Wood chips provide so mulch environmental good. Here’s where to get them. | Opinion

Black, brown, red, cypress, hardwood, pine, bark, nuggets, needles, stones – many options of mulch are available to a homeowner or a landscaper today. Such a cornucopia may make it difficult to choose what one should place around the trees and shrubs.

But let’s take a step back…what is the purpose of mulch? Aesthetically, it serves to refresh the look of the yard and potentially add a pop of color. Functionally, mulch retains moisture, regulates soil temperature, and suppresses weeds. As wood mulch breaks down into soil, it can help feed the plants where it is placed.

Not all mulches provide the desired benefits, and some could result in outright undesirable outcomes. Dyed mulches may be treated to decompose slower than untreated mulches and may contain post-consumer recycled wood, like wood pallets. Uniform mulches can clump together and get compacted, preventing water and nutrients from getting into the root zone. Some mulches have an unpleasant smell, and rock mulches may become flying projectiles when hit by mowers.

Importantly, applying mulch correctly is key to obtaining the desired benefits. Mulch should be two to four inches deep and should not touch the bark of the tree. Piling up mulch around the tree trunk, known as volcano mulching, causes bark to rot which leads to pests and diseases problems that eventually kill the tree.

Don’t pile mounds of soil or mulch up around tree trunks. This makes it difficult to get water down to the roots.
Don’t pile mounds of soil or mulch up around tree trunks. This makes it difficult to get water down to the roots.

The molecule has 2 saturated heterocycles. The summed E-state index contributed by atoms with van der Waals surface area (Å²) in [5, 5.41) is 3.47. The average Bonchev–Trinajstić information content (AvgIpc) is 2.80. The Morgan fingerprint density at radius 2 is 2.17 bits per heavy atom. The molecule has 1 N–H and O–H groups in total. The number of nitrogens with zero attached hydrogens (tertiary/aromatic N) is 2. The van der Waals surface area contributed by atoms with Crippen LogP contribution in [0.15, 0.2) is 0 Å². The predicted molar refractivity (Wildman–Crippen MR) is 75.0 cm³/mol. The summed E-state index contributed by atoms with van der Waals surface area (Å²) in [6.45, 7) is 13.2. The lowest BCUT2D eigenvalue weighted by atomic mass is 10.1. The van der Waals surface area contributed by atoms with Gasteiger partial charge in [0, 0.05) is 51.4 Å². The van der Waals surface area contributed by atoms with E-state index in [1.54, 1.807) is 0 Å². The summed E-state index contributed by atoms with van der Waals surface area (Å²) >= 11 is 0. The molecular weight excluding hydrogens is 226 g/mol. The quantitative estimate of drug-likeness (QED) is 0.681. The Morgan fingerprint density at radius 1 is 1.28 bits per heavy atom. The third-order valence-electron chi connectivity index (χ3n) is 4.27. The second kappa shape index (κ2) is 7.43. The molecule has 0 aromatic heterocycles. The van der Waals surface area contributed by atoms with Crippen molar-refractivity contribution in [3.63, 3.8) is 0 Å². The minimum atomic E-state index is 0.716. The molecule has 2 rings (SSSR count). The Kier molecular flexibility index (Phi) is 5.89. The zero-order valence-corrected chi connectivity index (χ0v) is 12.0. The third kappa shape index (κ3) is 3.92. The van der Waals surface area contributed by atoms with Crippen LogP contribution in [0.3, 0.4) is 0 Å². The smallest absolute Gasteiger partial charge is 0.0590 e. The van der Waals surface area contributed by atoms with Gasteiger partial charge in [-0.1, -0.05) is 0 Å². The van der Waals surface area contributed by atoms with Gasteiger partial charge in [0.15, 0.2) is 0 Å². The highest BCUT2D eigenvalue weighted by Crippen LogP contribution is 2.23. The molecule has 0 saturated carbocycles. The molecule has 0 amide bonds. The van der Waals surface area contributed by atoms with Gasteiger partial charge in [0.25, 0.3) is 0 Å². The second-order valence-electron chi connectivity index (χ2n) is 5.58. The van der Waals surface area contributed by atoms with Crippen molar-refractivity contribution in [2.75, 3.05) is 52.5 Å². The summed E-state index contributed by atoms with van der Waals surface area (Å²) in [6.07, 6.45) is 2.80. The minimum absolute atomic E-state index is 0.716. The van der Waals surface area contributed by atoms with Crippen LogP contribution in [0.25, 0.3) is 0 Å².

For a positive example, visit the University of Kentucky campus. Trees are mulched in wide circles reaching out to the drip line of the canopy. Arborists’ wood chips have been used since April 2020. This mulch provides a non-uniform combination of wood chips, bark, and leaves, which decompose at different rates and encourage a diversity of beneficial soil organisms, fungi and bacteria that ultimately improve plant health. Wood chips provide a sustainable option for a natural, undyed look in the landscape. Arborist wood chips are also free and available from tree care companies, although typically only by the chip-truck load.

To provide access to arborist wood chips in more manageable quantities, Trees Lexington!, a local tree focused non-profit, recently partnered with the African Cemetery No. 2 where anyone can come and load up.

So the next time you or your landscaper are contemplating a mulching refresh, consider arborist wood chips and apply them properly, so your trees and shrubs get the most benefit.

Michael Potapov is a board member of the Lexington Tree Board and Trees Lexington!.